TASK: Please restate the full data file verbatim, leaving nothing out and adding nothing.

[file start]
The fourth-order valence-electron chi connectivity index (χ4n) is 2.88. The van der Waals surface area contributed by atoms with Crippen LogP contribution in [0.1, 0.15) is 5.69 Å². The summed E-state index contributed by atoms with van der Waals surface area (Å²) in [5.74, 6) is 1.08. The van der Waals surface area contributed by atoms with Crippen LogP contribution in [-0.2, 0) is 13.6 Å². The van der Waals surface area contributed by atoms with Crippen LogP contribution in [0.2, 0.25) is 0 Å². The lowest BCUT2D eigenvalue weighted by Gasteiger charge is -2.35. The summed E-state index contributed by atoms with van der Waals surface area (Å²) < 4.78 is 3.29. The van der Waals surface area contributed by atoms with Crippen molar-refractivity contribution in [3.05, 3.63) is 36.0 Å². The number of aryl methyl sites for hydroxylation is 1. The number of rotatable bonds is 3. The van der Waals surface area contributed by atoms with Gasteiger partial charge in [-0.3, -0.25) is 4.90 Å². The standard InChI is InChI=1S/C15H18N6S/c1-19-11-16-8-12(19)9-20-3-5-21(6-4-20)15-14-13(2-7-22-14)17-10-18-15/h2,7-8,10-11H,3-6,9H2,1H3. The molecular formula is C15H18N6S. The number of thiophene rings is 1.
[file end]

The fourth-order valence-electron chi connectivity index (χ4n) is 2.88. The van der Waals surface area contributed by atoms with Crippen LogP contribution in [0.1, 0.15) is 5.69 Å². The summed E-state index contributed by atoms with van der Waals surface area (Å²) in [5.74, 6) is 1.08. The van der Waals surface area contributed by atoms with Crippen LogP contribution in [-0.2, 0) is 13.6 Å². The van der Waals surface area contributed by atoms with Crippen LogP contribution in [0.2, 0.25) is 0 Å². The lowest BCUT2D eigenvalue weighted by Gasteiger charge is -2.35. The summed E-state index contributed by atoms with van der Waals surface area (Å²) < 4.78 is 3.29. The van der Waals surface area contributed by atoms with Crippen molar-refractivity contribution in [3.05, 3.63) is 36.0 Å². The number of aryl methyl sites for hydroxylation is 1. The number of rotatable bonds is 3. The van der Waals surface area contributed by atoms with Gasteiger partial charge in [-0.3, -0.25) is 4.90 Å². The standard InChI is InChI=1S/C15H18N6S/c1-19-11-16-8-12(19)9-20-3-5-21(6-4-20)15-14-13(2-7-22-14)17-10-18-15/h2,7-8,10-11H,3-6,9H2,1H3. The molecular formula is C15H18N6S. The number of thiophene rings is 1.